namely, publicity. It enlightens those who are sinning through ignorance, it may prevent others
falling into the same errors ; and as to those who are of knowledge and aforethought wilfully disre-
garding the laws of Arms and the laws of the Realm — well, it advertises their little weaknesses. This
remedy I propose to try. One of my critics has asked what business it is of mine to criticise Arms
when the College of Arms remains silent. It is every man's duty, when he sees a wrong, to try
to put that wrong right Moreover I stand in a widely different position from the Officers of
Anns. I much question if they are brought into contact with one tithe of the heraldic abuses
that 1 am, for people hardly of their own free-will exhibit to an accredited Officer of Arms preten-
sions which they know can be at once detected as bogus or illegal. On the other hand, the indivi-
duals comprising the world at large seem to fancy that the said world at large, outside themselves, is
unable to discover the real character of the Arms they lay claim to. Consequently, as I am simply
but another unit in this aforesaid world, the Arms and garbled pedigrees have been sent up to me
apparently with guileless simplicity, either for insertion in this book, " Armorial Families," or in
" The Book of Public Arms," or for the crests to be included in my edition of " Fairbairn." I had
no reason when I commenced heraldic writing to have looked with suspicion upon the informa-
tion which was afforded me, but as each successive case I investigated turned out to be a perver-
sion of the truth, my standpoint had to change. I found, first of all, that the fact ot living in the
same county, or in the adjoining one for the matter of that, or even in the county adjoining that,
was^to the ordinary mind ^ite sufficient evidence for descent to be claimed ("in an unbroken
line," my correspondents usually state) from any armigerous person or any celebrity* who at
any time since the Norman Conquest (and many don't even stick at the Conquest) have had a resi-
dence in tliai county. At first I was always inclined to tliink that a person to make such a statement
must at least have some evidence to support him, even though it might not be sufficiently stable
and consecutive to pass muster as a pedigree before the Chapter of the College of Arms. I
couldn't have made a greater mistake. I then found that people really entitled to a pedigree of
perhajw five or sue generations, and to a modern grant of Arms, were seldom content with it, and
It usua ly came to me as a genealogical tree of fifteen or sixteen generations, and the Arms had
generally been granted by Edward III., or at the latest by Queen Elizabeth. And here is a pretty
t^^"^ ^° ••'^^* * pedigree if the time cannot be spared to investigate it thoroughly. Whenever
• pedigree m the male line runs back far up into antiquity— or I will say even this, whenever a
pedigree commences pnor to the beginning of the eighteenth century, just look at it closely. If in
the c*rly part of it there figure celebrities, with full dates of marriages and deaths, and details of all
the children, and there follow later the words, "from whom descends," or the words, "whose

r.^,1^.'' '''^^Z '^* ^^^^ °^ '^^ ^'■'■''^ relationships, the odds that that particular pedigree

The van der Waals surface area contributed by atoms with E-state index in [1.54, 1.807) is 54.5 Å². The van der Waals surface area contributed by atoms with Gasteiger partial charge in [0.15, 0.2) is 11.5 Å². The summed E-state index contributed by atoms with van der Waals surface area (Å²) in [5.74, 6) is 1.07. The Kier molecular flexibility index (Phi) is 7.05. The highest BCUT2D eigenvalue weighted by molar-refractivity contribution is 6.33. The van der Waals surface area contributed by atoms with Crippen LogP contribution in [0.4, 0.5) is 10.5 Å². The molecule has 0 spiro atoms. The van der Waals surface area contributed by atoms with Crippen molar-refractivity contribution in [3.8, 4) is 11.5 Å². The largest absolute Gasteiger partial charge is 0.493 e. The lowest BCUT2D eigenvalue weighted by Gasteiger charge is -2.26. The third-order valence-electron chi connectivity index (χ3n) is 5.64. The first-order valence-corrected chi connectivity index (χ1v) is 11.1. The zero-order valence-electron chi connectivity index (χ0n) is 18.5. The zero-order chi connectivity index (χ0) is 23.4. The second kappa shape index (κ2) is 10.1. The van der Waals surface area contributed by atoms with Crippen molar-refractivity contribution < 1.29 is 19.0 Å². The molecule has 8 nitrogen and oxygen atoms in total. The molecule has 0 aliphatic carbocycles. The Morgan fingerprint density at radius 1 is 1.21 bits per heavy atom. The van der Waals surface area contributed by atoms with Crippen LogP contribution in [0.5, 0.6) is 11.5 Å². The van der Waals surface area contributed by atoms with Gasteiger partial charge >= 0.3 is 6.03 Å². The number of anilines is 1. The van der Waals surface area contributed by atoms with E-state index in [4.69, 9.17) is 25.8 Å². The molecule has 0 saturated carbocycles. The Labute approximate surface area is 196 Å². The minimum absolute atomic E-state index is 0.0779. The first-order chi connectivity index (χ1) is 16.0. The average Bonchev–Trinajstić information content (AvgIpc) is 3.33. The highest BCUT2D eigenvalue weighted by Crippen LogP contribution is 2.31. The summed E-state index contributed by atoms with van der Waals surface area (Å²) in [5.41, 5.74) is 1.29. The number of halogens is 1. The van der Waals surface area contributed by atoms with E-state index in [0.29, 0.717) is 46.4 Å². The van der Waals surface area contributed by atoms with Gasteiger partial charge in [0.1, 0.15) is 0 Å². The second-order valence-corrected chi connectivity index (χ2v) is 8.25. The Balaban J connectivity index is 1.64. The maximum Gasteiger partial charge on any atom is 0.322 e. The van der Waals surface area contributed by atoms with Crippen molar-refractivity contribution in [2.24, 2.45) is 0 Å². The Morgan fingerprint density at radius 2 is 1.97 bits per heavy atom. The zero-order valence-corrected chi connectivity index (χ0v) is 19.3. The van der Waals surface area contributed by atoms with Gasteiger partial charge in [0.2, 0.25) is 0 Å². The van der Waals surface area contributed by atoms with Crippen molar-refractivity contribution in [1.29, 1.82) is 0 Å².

IS "taked are 999 to i. i- r &

JiWon"®'*" w ""''' ^^"? that was quickly made apparent to me is this. When a family have been
Illegally making use of Arms for some time, and are then, for some reason or other, induced or

• One family to my knowledge claim descent from Cardinal Wolsey, and have assumed his Arms.

C6e ^tmt of Hrm0 vH

required to place their Armorial matters upon a legal footing, and a Patent of Arms is obtained under
the hands and seals of the Kings of Arms, the coat-of-arms which has previously been in use is never
granted to the person intact. If a desire for a coat similar to the one in use be preferred, some
alterations and additions to it are introduced, varying according to the discretion of the Officers of
Arms and the circumstances of the case, in order to render it a different and ne7v coat-of-arms, and to
satisfy the requirements of one of the rules of the College, that no two coats-of-arms which may be
granted by its officers shall be alike. * The usual tale I am told — if the fact of the grant being modern
by any chance transpires — is, if you please, that the alterations and additions are "augmentations"
granted for some special service. Some of the older grants simply made additions to the coats which
had been previously used, and this, to an ordinary individual, might lend some semblance to the
idea. To the propagators of such fables I would add this fact to their knowledge. An " augmen-
tation " proper requires a special warrant from the Sovereign. The " augmentations " legitimately
existing are comparatively very few in number, and are all very well known. And another foible is
this. Very few people care to admit that they have had a "grant" of Arms. The usual tale'is,
" My people had been using these Arms for a very long time, but documentary evidence, so very hard
to get, &c., &c., couldn't strictly prove a legal title to them, &c., so the College of Arms 'confirmed'
them to me with a very slight difference." The fads generally turn out to be that the Arms were
" found " for 3s. 6d. at an heraldic stationer's, perhaps ten or perhaps twenty years ago, or perhaps
supplied gratis with a "guinea box of stationery." It was then afterwards ascertained that they were
quoted in Burke's " General Armory " as belonging to a family of the same name, which family were
promptly claimed as ancestors. " The Arms are the same, you know, we must be descended from
them." There are few people who could summon up sufficient audacity to offer to the critics such
another pedigree as the notorious Coultart genealogy ; but there is still a good deal of unblushing

Online LibraryArthur Charles Fox-DaviesArmorial families : a directory of gentlemen of coat-armour → online text (page 1 of 354)